On the DC side, USB charging allows you to charge up pretty much any device, from cell phones to tablets and drone batteries or anything else that runs on USB.
The USB-C port makes it great for charging your laptop, and it means you don’t need to plug your laptop’s wall charger into the AC outlet, which would start an inefficient conversion from DC to AC then back to DC again. It also keeps that single AC outlet free for real appliances, not laptop chargers that should run off DC anyway.
And like I mentioned, that wireless charger on top is a really nice feature to have. Sure, it only takes a few more seconds to fiddle for a cable and plug your phone in. But simply dropping your phone on top of the unit and walking away is so much easier and lazier that it really makes a difference. Give me a chance to be simultaneously lazy and effective and I’ll choose it every time.
DC barrel connectors also allow you to tap directly into and out of the device’s battery. The DC input means an easy way to connect a solar panel. There are plenty of folding solar panels out there that have 3.5×1.35 mm DC barrel connectors, though an adapter could be used for one that doesn’t. Whether it’s just keeping the unit charged each day while camping, or using it for emergency purposes like when power is knocked out for several days after a storm, being able to generate your own electricity is a game-changer.
There are other features to the unit, like a flashlight that doubles as an emergency strobe, but I didn’t really find a use for those. I guess if you don’t already have a flashlight, it’s a nice little thing to have included on the side. A four-pound flashlight is kind of bulky for everyday use, but perhaps you can never have too many flashlights in an emergency scenario.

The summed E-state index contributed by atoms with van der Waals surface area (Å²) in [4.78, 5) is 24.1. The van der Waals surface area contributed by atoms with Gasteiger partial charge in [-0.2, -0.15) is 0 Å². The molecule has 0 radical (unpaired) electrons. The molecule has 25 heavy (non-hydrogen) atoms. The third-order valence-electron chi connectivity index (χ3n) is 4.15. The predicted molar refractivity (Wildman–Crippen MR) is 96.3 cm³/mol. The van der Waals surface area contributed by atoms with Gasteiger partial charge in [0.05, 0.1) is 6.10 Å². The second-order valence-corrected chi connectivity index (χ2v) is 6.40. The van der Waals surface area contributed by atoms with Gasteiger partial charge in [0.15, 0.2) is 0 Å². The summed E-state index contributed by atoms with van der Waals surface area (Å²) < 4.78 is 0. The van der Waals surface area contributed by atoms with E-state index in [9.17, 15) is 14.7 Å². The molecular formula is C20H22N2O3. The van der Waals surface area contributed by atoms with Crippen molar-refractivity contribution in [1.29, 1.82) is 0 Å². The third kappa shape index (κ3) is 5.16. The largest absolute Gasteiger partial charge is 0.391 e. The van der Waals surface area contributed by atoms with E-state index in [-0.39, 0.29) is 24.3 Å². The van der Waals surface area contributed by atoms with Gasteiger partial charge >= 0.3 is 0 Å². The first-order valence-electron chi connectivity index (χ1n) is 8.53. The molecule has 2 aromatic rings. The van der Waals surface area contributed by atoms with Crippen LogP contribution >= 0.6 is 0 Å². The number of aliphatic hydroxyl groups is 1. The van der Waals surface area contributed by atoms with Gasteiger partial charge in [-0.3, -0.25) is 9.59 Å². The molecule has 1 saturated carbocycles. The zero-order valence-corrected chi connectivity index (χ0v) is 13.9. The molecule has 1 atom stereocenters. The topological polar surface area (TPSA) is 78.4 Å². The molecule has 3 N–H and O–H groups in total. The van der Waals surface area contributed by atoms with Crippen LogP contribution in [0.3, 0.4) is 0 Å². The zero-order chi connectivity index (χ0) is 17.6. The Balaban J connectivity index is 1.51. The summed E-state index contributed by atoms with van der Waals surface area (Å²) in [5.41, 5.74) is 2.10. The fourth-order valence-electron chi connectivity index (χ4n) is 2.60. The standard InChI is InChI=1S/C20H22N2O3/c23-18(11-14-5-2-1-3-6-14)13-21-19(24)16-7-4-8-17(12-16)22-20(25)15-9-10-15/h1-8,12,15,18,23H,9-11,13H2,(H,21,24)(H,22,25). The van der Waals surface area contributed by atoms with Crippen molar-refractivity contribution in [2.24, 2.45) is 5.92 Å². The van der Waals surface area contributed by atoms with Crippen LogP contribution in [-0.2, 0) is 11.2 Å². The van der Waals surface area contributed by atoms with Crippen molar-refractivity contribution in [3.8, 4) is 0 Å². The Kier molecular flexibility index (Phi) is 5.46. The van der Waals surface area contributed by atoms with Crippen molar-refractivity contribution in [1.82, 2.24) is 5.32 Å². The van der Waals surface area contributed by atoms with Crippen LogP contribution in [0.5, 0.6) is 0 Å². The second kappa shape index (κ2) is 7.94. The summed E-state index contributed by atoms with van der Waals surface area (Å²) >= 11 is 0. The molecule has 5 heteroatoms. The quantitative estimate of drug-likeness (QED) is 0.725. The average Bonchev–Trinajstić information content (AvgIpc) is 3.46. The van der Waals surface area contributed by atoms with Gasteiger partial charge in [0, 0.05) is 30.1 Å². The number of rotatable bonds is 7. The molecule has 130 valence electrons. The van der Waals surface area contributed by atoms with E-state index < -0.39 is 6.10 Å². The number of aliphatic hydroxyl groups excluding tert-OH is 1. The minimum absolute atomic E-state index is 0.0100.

The only downside to this unit that I can find is that there’s no screen, so you don’t get an exact readout of your battery capacity remaining.
I really like the Jackery screens since they tell you a lot of useful info such as battery remaining, charging time, charging power (in and out), etc. With the Joyzis, you’re trading a better price for less exact data.
The four-segment LED readout lets you know you have approximately 25%, 50%, 75%, or 100% battery remaining. That might be fine for some people but may frustrate others. As a data lover, I prefer more information any time I can have it, but I eventually got used to the Joyzis’ imprecise readout.
As a nice little backup battery or portable power station, I’d say the Joyzis 300Wh unit here is a really nicely designed solution. It has all the charging options I need, plus AC power for appliances and a few nice little extras such as those folding handles. For the $150 price with the $130 coupon on Amazon, it’s a no-brainer. Even at the $279.99 MSRP, it seems to outperform the competition while offering some neat features not found elsewhere.
Not bad, Joyzis. Not bad at all.
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Micah Toll is a personal electric vehicle enthusiast, battery nerd, and author of the Amazon #1 bestselling books DIY Lithium Batteries, DIY Solar Power, The Ultimate DIY Ebike Guide and The Electric Bike Manifesto.
The e-bikes that make up Micah’s current daily drivers are the $999 Lectric XP 2.0, the $1,095 Ride1Up Roadster V2, the $1,199 Rad Power Bikes RadMission, and the $3,299 Priority Current. But it’s a pretty evolving list these days.
You can send Micah tips at [email protected], or find him on Twitter, Instagram, or TikTok.